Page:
Electric vehicles (EVs) have been around for a while and were actually first produced in the late 1800s, give or take some years depending on who you ask. Despite this, suddenly they’re becoming increasingly popular in the US, with many states and cities even moving to adopt legislation that seeks to slowly phase out our most prominent alternative, gasoline-powered cars.
Maybe EVs are overhyped, maybe Teslas are overpriced, maybe it’s all Elon’s fault? The guy can crash both stock and crypto markets with just a tweet or two, so what’s the truth? Are electric vehicles a good investment?
As with all vehicles, depreciation is almost unavoidable. Calling a car an investment just because you can make use of it is like calling a beer a probiotic just because it has yeast in it. That’s just not really how it works. As with any car, electric vehicles will of course depreciate, but how much? Your average sedan will depreciate about 39% over its first three years of life, trucks (except Tacomas, as you know) come in at 34%, and electric vehicles...about 52%.
Tesla is an exception in most cases, sometimes losing as little as 10% of its value in the first 3 years. Why? Tesla is a specialist EV manufacturer, not just a Nissan Leaf. They’re also a bit of a pioneer despite not being the first EV on the road. When you think of electric vehicles, you think Tesla. All of this translates into a valuable brand and high demand.
Why do most EVs depreciate so much though? Well, it’s multifaceted. First consider the fact that EVs often bring very nice tax advantages with them, with the federal tax credit for 2020 reaching $7,500 for all models except Tesla and GM. This effectively lowers your cost-basis for the vehicle, turning what seems like a 50% drop from MSRP into a much more reasonable dip.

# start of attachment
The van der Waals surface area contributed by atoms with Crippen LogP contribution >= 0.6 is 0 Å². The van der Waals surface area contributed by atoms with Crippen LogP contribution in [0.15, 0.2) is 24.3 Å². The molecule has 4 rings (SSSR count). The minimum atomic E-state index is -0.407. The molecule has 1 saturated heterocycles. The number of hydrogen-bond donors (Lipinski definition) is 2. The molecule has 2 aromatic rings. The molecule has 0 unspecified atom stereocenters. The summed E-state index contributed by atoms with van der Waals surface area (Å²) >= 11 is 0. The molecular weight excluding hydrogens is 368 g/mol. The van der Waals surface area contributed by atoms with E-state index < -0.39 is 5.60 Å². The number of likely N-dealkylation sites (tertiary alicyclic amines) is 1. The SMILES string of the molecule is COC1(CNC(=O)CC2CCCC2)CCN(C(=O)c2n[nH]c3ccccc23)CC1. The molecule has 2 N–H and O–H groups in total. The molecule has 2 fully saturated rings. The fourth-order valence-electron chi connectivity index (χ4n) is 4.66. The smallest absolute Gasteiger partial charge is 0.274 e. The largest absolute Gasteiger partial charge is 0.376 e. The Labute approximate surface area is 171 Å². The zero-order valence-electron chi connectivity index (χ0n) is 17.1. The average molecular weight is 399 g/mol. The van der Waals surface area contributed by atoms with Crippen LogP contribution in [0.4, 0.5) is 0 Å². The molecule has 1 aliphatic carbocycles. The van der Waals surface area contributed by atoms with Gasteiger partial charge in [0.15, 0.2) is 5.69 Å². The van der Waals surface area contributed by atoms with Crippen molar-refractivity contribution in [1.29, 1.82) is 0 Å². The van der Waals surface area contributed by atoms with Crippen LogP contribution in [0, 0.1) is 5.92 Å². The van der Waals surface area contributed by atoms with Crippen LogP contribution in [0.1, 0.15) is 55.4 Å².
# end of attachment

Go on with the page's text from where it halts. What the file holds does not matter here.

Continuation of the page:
Aside from the cool tax benefits though, there are some harsh realities that play into the depreciation of EVs. Consumers are generally less knowledgeable and confident in the reliability and longevity of EVs, even despite the fact that they’re much simpler than gasoline-powered vehicles. Replacing batteries or cells in EVs is also an expensive repair, and not something that can just be done by any regular mechanic—that factors into lowering demand and increasing skepticism.
These things noted, whether an EV is a good investment for you or not, is a situational assessment. If you live in a location that doesn’t have the charging infrastructure or doesn’t have the requisite technical expertise necessary for maintenance, an EV is not a good investment for you. If you enjoy the idea of adopting new technology, can charge it yourself, and either “know someone” or is that "someone" who can maintain your EV, then pulling the trigger on the right model could be a good investment for you. At least now you know what factors to consider.
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